Four years after the fall of Hosni Mubarak, it is still difficult to kick-start the Egyptian economy. Indeed, the situation remains quite worrying. In addition to a continuously increasing population, political instability, serious security and terrorist threats, energy and environmental challenges should also be taken into consideration.
Last year, growth forecast for 2013 to 2014 had to be revised downwards, while the budget deficit needed to be revised upwards. However, since Abdel Fattah El-Sissi came to power in June 2014 and following the implementation of new economic reforms, figures are getting better. Economic growth (2.5% in Fiscal Year 2014) is expected to reach 3.3% in Fiscal Year 2015. As for the budget deficit, it is expected to decrease (from 12% in Fiscal Year 2014 to 10% in Fiscal Year 2015).
Foreign currencies, Inflation and Foreign aid
Historically, tourism and the Suez Canal have always been the main sources of foreign currencies, reserves which are essential to Egypt’s ability to trade with international partners.
Since January 2011, however, tourism has dramatically decreased due to political and security instability. Income from the Suez Canal has also dropped as a result of the global economic slowdown. On the other hand, remittances from Egyptian emigrants working abroad still constitute an important source.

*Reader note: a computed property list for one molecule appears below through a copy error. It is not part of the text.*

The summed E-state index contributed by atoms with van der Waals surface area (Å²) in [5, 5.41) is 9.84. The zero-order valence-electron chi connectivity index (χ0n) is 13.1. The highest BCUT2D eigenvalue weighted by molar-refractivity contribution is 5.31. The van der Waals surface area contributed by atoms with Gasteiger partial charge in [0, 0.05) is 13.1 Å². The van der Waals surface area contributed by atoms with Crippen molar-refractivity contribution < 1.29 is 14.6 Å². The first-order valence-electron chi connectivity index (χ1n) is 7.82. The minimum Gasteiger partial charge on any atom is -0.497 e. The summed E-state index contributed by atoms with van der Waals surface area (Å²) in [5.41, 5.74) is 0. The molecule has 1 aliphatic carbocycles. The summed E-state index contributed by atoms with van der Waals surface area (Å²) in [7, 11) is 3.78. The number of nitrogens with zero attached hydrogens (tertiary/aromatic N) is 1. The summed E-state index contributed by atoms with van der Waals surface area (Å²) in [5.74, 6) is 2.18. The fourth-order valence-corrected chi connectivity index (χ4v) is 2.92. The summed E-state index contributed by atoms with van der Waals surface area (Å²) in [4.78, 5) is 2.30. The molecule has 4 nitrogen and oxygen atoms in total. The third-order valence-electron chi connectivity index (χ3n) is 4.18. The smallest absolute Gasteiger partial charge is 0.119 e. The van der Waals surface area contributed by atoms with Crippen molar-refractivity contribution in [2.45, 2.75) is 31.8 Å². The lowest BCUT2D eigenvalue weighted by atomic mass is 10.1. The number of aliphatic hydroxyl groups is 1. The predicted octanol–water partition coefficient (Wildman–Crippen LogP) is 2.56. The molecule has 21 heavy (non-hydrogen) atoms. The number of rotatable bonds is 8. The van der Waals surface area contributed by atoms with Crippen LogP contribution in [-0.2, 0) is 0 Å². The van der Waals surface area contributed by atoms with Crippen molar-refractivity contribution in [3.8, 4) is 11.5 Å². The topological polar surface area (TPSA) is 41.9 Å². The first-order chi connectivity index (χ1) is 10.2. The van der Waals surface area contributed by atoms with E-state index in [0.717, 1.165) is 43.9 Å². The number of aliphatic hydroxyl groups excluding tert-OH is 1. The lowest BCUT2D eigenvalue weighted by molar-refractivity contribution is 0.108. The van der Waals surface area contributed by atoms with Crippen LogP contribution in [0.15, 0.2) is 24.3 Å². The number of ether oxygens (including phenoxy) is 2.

In order to increase the Suez Canal transit capacity, and therefore foreign currency revenue, the Government has recently launched an expansion project of the already existing Canal. The sale of investment certificates meant to fund the project has reached US$8.5billion. Indeed, it took less than three weeks, much less than expected, for all certificates to be sold in Egypt, as interest in the project and the investment were significant.
It appears that only part of this money was deposited in bank accounts. The rest actually came from households’ nest eggs. One of the main reasons for this rush is the considerably high interest rate guaranteed by the Central Bank of Egypt (12%). However, this has also had some obvious negative effects, including a significant increase of the inflation rate and a depreciation of the Egyptian Pound.
Consequently, Egypt is witnessing the return of a foreign currency black market, with an increasing difference between official and unofficial exchange rates. In response, Egypt’s Central Bank has allowed banks to trade dollars up to 10 piasters above or below the official rate.
Following the fall of President Mubarak and the ensuing political turmoil, Egypt has benefitted from different financial programmes. First Qatar (June 2012-June 2013, when the Muslim Brothers were in power) and later Saudi Arabia, UAE and Kuwait have offered Egypt financial assistance. US$20 billion has been injected into the Egyptian economy in the form of central bank deposits, cash grants, project aid or energy subsidies, mainly meant to tackle frequent power cuts and maintain production capacity.
Subsidies and general reforms
The IMF has urged Egypt to reduce its public deficit and adopt a drastic reform of the energy sector, by, among other measures, removing subsidies within a period of three years. These conditions would bring economic liberalisation, less bureaucracy and a simplification of procedures, as well as the abolition of existing trade barriers.